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I see many questions regarding copying large files over a network, for example How to better copy&paste big files over RDP?, but I'm asking a slightly different thing. Also, not involving remote desktop.

My work colleague and I are on the same domain, same network, and perhaps same subnet (don't know much about networking, but he's a few cubicles away from me, if that helps) We are transferring a large folder (about 20GB total, largest file size is 16GB) from him to me.

For the purposes of this question, let's assume:

  • We have identical hardware, running Win7 64-bit
  • Our PCs are essentially idle during transfer
  • We are using Windows' native Copy/Paste (no 3rd party tools)

Now, which is faster:

  • I 'pull' the folder from his shared folder into my local folder, or
  • He 'pushes' the folder from his local folder into my shared folder, or
  • Both options are actually the same?
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In theory, they should be identical as they are using the same protocol (SMB) to send the data.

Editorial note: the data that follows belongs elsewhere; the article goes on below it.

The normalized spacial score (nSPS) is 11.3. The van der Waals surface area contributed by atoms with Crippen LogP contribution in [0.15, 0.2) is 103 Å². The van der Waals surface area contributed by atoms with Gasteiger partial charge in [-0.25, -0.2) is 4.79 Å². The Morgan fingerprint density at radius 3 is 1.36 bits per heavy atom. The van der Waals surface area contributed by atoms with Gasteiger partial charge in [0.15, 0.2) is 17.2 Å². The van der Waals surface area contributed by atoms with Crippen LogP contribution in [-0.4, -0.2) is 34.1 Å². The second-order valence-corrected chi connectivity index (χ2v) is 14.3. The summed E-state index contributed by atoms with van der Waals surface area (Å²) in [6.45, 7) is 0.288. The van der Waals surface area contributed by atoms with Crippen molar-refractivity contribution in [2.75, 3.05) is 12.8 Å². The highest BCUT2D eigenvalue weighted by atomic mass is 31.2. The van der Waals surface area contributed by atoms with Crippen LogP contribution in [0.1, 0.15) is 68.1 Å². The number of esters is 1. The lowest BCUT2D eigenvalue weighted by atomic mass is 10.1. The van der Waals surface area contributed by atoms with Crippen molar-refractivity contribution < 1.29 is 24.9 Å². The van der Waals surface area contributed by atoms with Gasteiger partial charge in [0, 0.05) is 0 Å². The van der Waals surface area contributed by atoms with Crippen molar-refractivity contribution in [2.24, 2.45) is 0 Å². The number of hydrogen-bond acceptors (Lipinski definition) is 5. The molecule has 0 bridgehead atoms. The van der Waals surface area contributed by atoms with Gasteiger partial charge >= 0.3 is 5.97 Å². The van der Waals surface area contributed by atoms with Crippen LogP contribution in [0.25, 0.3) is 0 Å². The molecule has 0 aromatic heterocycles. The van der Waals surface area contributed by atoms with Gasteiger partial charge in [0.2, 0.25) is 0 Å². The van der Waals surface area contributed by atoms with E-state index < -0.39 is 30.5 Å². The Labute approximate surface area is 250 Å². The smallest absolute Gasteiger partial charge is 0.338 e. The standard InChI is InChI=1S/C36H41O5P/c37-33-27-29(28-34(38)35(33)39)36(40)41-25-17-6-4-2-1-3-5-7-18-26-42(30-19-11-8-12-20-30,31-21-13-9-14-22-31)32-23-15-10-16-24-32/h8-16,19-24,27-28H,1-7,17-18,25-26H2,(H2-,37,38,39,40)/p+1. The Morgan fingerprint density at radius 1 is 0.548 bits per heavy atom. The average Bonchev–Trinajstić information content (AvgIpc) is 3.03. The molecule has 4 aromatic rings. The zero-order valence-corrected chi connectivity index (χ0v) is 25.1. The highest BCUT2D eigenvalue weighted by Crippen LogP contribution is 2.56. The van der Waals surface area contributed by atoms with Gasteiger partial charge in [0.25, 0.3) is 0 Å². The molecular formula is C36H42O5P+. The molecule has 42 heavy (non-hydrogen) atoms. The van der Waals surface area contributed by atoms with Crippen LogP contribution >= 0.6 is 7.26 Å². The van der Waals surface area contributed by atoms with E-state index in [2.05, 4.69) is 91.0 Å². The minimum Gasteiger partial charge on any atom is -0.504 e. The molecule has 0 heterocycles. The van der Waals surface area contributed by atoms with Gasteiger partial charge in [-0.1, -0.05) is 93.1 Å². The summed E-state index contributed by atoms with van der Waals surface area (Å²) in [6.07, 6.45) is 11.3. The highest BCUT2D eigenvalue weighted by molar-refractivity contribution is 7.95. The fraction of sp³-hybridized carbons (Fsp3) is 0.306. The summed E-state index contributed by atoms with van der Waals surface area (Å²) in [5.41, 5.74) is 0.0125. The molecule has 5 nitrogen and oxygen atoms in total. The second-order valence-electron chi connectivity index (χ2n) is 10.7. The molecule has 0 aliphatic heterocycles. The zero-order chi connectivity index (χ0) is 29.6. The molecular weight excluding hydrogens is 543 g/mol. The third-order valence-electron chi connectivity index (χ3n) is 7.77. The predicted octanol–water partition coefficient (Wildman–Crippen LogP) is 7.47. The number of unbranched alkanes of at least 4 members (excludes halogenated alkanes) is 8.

However, in reality, there are a lot of factors that can affect network transfers, especially when it comes to lots of files, or very large files (or both).

At the lowest level, the hard disk, reading is always faster than writing. So by pulling the data, you are will be waiting less for the remote hard disk to send the data. The remote hard disk will be reading the data into cache and waiting for your machine to retrieve the data.

SMB can cause slowdowns as well. Slow SMB performance may occur if a delayed TCP/IP acknowledgement (also known as a TCP ACK) occurs in a "SMB: C NT transact - Notify Change" packet. By default, this behavior occurs as soon as SMB is using security signatures. If security signatures are configured, SMB must be processed synchronously by the redirector. The redirector has to wait until the current SMB command is fully processed before it continues with the next one. The redirector waits until it receives the TCP/IP acknowledgement from server.

So you would think pulling is better. However, this isnt always the case. In some instances, especially on unreliable networks, pushing can actually yield better performance.

To add to the confusion, other factors like total RAM, virus scanners, buffer sizes, backup programs, etc, will all have an effect on the transfer speed.

In the end, the only way to determine which is faster is to test it on your machines.

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